Why Is Your Monthly Mortgage Payment Higher Than Just Principal and Interest Payments?
- Most homeowners borrow to buy properties.
- Homeowners need to know how much their total monthly payments will be.
- There's more that goes into your payment than just the amount you borrowed.
Don't be surprised to see a bigger bill as a homeowner.
When you are looking at a house and you plan to take out a mortgage to buy it, you'll want to know how much your monthly payments will be. This is crucial to ensure that your housing costs will fit comfortably within your budget.
You may be surprised to discover, though, that your mortgage lender will want to collect more money from you each month than it costs to just pay off your principal balance with interest.
In fact, your monthly payment made to your mortgage lender could often be much higher than the cost of your loan alone. Here's why that's the case.
Lenders may collect money for other things
Although it may come as a surprise to new home buyers, mortgage lenders often go beyond just collecting money to pay down your loan.
In many cases, lenders require homeowners to pay in a certain amount of extra money each month in order to cover key housing expenses such as property taxes and insurance. The reason for this is because the home is collateral for the loan, securing the lender's interests. And the lender wants to make sure it protects that collateral.
Typically, property taxes and insurance must be paid one time per year. Lenders worry that people won't be able to afford to cover hundreds or even thousands of dollars in costs when the bills come due. This could lead to an insurer dropping coverage or to a tax lien on the property. In either of these circumstances, this puts the lender at risk of losses.
Rather than hoping borrowers will be responsible and save over time to pay for property taxes and insurance, lenders generally divide the annual cost by 12 and require homeowners to pay that extra as part of their mortgage payment each month. The money is then put into an escrow account where it sits and waits. When the property tax bill or insurance bills come, the lender will take care of paying them for you rather than you having to do it directly.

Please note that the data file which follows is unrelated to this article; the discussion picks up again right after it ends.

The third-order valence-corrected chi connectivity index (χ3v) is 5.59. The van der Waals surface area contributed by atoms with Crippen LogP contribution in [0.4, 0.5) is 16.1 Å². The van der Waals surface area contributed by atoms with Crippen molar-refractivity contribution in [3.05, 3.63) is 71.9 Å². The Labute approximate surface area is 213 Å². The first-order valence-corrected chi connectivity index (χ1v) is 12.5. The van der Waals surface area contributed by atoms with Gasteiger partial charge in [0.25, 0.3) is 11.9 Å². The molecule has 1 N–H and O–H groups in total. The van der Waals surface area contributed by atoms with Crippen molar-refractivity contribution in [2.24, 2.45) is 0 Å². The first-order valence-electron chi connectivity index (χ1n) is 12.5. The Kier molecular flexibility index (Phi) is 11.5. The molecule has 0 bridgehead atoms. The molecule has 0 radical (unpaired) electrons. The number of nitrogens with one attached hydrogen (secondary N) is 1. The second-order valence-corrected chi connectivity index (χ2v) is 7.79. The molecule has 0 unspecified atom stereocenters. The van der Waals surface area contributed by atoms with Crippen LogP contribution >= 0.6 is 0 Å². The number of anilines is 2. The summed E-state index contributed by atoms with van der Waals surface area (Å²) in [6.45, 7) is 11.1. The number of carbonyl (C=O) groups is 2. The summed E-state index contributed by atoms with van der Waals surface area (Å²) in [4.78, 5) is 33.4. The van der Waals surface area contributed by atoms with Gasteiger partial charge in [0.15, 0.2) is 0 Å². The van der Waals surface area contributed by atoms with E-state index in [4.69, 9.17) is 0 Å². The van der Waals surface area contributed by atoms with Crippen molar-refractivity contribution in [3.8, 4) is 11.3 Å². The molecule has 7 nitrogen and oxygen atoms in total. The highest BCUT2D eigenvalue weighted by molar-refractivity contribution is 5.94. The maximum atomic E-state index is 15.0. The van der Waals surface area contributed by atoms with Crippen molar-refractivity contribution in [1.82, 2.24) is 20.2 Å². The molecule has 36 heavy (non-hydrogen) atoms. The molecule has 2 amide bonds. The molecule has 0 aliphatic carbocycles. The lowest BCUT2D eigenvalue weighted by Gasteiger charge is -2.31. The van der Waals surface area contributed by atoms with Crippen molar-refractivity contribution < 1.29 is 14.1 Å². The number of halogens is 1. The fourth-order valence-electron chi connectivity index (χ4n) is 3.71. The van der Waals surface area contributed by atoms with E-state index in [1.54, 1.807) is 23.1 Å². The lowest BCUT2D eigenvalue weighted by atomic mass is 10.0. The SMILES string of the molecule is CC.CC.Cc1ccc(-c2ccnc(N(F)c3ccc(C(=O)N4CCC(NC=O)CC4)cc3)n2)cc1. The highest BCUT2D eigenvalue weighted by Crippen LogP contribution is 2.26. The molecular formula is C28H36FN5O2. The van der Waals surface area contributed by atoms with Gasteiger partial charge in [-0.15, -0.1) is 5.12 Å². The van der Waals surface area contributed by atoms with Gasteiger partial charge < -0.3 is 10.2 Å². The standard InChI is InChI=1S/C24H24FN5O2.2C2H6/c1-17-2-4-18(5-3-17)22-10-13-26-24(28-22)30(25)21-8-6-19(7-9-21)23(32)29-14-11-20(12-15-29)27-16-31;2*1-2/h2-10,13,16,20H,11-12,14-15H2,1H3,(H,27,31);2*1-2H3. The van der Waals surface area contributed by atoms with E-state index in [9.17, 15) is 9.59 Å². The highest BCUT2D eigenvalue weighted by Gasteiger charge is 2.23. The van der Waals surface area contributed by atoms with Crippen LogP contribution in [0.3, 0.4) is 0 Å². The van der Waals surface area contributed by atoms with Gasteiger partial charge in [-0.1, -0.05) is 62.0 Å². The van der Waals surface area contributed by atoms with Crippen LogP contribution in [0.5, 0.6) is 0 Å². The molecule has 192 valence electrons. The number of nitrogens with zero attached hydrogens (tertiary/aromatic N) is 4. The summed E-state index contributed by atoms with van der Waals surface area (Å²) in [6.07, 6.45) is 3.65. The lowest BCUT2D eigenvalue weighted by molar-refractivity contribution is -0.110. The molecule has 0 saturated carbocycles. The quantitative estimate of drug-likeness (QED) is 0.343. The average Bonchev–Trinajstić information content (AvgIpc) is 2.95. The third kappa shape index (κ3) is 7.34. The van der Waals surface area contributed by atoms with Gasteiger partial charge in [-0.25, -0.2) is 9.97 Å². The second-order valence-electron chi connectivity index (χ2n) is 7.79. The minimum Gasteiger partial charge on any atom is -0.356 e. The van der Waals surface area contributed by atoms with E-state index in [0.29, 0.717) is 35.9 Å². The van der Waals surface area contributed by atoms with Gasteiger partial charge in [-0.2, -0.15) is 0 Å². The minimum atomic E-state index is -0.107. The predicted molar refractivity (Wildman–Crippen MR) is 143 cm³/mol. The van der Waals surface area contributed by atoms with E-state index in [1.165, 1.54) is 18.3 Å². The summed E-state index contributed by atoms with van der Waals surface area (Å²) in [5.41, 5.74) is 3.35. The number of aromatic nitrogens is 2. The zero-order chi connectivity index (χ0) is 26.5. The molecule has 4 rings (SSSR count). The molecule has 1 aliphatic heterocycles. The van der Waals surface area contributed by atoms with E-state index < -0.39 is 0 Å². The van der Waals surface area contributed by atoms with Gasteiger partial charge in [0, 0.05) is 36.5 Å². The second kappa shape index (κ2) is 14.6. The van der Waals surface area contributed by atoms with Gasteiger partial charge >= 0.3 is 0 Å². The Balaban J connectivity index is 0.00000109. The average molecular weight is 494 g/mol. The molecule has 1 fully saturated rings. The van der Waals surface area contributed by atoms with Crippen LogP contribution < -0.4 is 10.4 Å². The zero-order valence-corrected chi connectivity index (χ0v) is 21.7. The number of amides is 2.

To understand how this works, say you have a monthly principal and interest cost of $2,000. This would obviously be part of your monthly payment. But if your property taxes were $5,000 per year and your insurance cost another $1,000, then lenders would divide this $6,000 by 12 months and add $500 onto your required monthly payment.
Your total monthly check you send to your lender would be $2,500 -- $500 of which was put into an escrow account to pay your other housing bills.
Should you waive escrow?
If you do not want your required monthly payment to be higher to force you to save over time for property taxes and insurance, you may have the option to waive escrow. This would mean you opt out and agree to just pay the tax and insurance bills yourself rather than sending extra money to your lender -- who then turns around and gives it to the insurer or county assessing the property tax.
Many banks charge a fee for opting out of escrow, or impose strict requirements for who is eligible to do so because they want to make sure you actually pay your premiums and tax bill as promised. But it may be worth paying this if you want to cover your premiums and property taxes on your own terms rather than sending a lender money each month to put toward them.
Just remember, though, that if you waive escrow, you absolutely must be sure to pay your bills -- so you may want to save in your own account throughout the year to do so.
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